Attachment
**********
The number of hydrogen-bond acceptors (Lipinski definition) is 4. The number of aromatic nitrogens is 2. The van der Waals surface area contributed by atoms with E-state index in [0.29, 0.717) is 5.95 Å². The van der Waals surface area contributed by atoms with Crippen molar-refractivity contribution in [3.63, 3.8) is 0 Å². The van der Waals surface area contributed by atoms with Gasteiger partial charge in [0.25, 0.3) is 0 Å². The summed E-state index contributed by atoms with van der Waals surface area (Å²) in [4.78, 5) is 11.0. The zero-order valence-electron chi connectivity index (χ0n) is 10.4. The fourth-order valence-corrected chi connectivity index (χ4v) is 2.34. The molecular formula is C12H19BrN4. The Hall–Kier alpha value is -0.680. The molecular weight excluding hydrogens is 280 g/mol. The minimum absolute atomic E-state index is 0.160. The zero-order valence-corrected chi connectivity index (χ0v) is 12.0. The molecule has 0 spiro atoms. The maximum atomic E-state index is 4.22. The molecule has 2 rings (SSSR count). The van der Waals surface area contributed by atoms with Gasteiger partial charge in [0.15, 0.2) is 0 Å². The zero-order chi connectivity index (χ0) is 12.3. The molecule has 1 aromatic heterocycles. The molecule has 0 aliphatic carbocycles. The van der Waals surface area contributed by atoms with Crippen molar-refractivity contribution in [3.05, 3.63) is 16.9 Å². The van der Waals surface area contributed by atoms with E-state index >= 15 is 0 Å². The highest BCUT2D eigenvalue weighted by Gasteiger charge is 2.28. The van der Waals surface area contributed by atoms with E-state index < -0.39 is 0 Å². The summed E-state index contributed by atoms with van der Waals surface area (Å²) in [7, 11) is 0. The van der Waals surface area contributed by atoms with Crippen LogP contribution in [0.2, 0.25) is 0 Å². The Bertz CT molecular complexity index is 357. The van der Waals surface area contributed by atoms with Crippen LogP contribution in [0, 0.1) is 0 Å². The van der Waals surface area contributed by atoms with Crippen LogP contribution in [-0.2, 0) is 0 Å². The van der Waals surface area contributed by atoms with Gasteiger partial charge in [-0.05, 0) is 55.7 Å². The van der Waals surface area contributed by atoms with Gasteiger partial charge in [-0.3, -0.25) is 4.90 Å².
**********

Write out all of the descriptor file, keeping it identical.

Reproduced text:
The number of hydrogen-bond acceptors (Lipinski definition) is 4. The number of aromatic nitrogens is 2. The van der Waals surface area contributed by atoms with E-state index in [0.29, 0.717) is 5.95 Å². The van der Waals surface area contributed by atoms with Crippen molar-refractivity contribution in [3.63, 3.8) is 0 Å². The van der Waals surface area contributed by atoms with Gasteiger partial charge in [0.25, 0.3) is 0 Å². The summed E-state index contributed by atoms with van der Waals surface area (Å²) in [4.78, 5) is 11.0. The zero-order valence-electron chi connectivity index (χ0n) is 10.4. The fourth-order valence-corrected chi connectivity index (χ4v) is 2.34. The molecular formula is C12H19BrN4. The Hall–Kier alpha value is -0.680. The molecular weight excluding hydrogens is 280 g/mol. The minimum absolute atomic E-state index is 0.160. The zero-order valence-corrected chi connectivity index (χ0v) is 12.0. The molecule has 0 spiro atoms. The maximum atomic E-state index is 4.22. The molecule has 2 rings (SSSR count). The van der Waals surface area contributed by atoms with Gasteiger partial charge in [0.15, 0.2) is 0 Å². The zero-order chi connectivity index (χ0) is 12.3. The molecule has 1 aromatic heterocycles. The molecule has 0 aliphatic carbocycles. The van der Waals surface area contributed by atoms with Crippen molar-refractivity contribution in [3.05, 3.63) is 16.9 Å². The van der Waals surface area contributed by atoms with E-state index >= 15 is 0 Å². The highest BCUT2D eigenvalue weighted by Gasteiger charge is 2.28. The van der Waals surface area contributed by atoms with E-state index < -0.39 is 0 Å². The summed E-state index contributed by atoms with van der Waals surface area (Å²) in [7, 11) is 0. The van der Waals surface area contributed by atoms with Crippen LogP contribution in [0.2, 0.25) is 0 Å². The Bertz CT molecular complexity index is 357. The van der Waals surface area contributed by atoms with Crippen LogP contribution in [0, 0.1) is 0 Å². The van der Waals surface area contributed by atoms with Crippen LogP contribution in [-0.2, 0) is 0 Å². The van der Waals surface area contributed by atoms with Gasteiger partial charge in [-0.05, 0) is 55.7 Å². The van der Waals surface area contributed by atoms with Gasteiger partial charge in [-0.3, -0.25) is 4.90 Å².